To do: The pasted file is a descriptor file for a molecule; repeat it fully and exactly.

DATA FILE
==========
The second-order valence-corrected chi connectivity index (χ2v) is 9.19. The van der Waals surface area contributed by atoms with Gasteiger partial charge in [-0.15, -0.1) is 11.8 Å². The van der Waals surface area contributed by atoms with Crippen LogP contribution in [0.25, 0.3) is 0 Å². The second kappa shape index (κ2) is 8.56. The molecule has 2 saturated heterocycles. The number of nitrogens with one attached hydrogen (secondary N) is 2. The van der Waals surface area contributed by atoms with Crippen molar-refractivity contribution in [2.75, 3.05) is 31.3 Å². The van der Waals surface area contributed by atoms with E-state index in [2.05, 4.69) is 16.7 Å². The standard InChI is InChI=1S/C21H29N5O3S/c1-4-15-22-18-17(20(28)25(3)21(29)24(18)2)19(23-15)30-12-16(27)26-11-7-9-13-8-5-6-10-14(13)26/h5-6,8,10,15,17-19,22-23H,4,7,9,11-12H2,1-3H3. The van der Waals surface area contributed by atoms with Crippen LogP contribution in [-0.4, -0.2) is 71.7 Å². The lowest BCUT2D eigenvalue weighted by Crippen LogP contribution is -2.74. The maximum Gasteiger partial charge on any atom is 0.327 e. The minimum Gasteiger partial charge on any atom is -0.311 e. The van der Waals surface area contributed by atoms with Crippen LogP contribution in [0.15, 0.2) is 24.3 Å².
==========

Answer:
The second-order valence-corrected chi connectivity index (χ2v) is 9.19. The van der Waals surface area contributed by atoms with Gasteiger partial charge in [-0.15, -0.1) is 11.8 Å². The van der Waals surface area contributed by atoms with Crippen LogP contribution in [0.25, 0.3) is 0 Å². The second kappa shape index (κ2) is 8.56. The molecule has 2 saturated heterocycles. The number of nitrogens with one attached hydrogen (secondary N) is 2. The van der Waals surface area contributed by atoms with Crippen molar-refractivity contribution in [2.75, 3.05) is 31.3 Å². The van der Waals surface area contributed by atoms with E-state index in [2.05, 4.69) is 16.7 Å². The standard InChI is InChI=1S/C21H29N5O3S/c1-4-15-22-18-17(20(28)25(3)21(29)24(18)2)19(23-15)30-12-16(27)26-11-7-9-13-8-5-6-10-14(13)26/h5-6,8,10,15,17-19,22-23H,4,7,9,11-12H2,1-3H3. The van der Waals surface area contributed by atoms with Crippen LogP contribution in [-0.4, -0.2) is 71.7 Å². The lowest BCUT2D eigenvalue weighted by Crippen LogP contribution is -2.74. The maximum Gasteiger partial charge on any atom is 0.327 e. The minimum Gasteiger partial charge on any atom is -0.311 e. The van der Waals surface area contributed by atoms with Crippen LogP contribution in [0.15, 0.2) is 24.3 Å².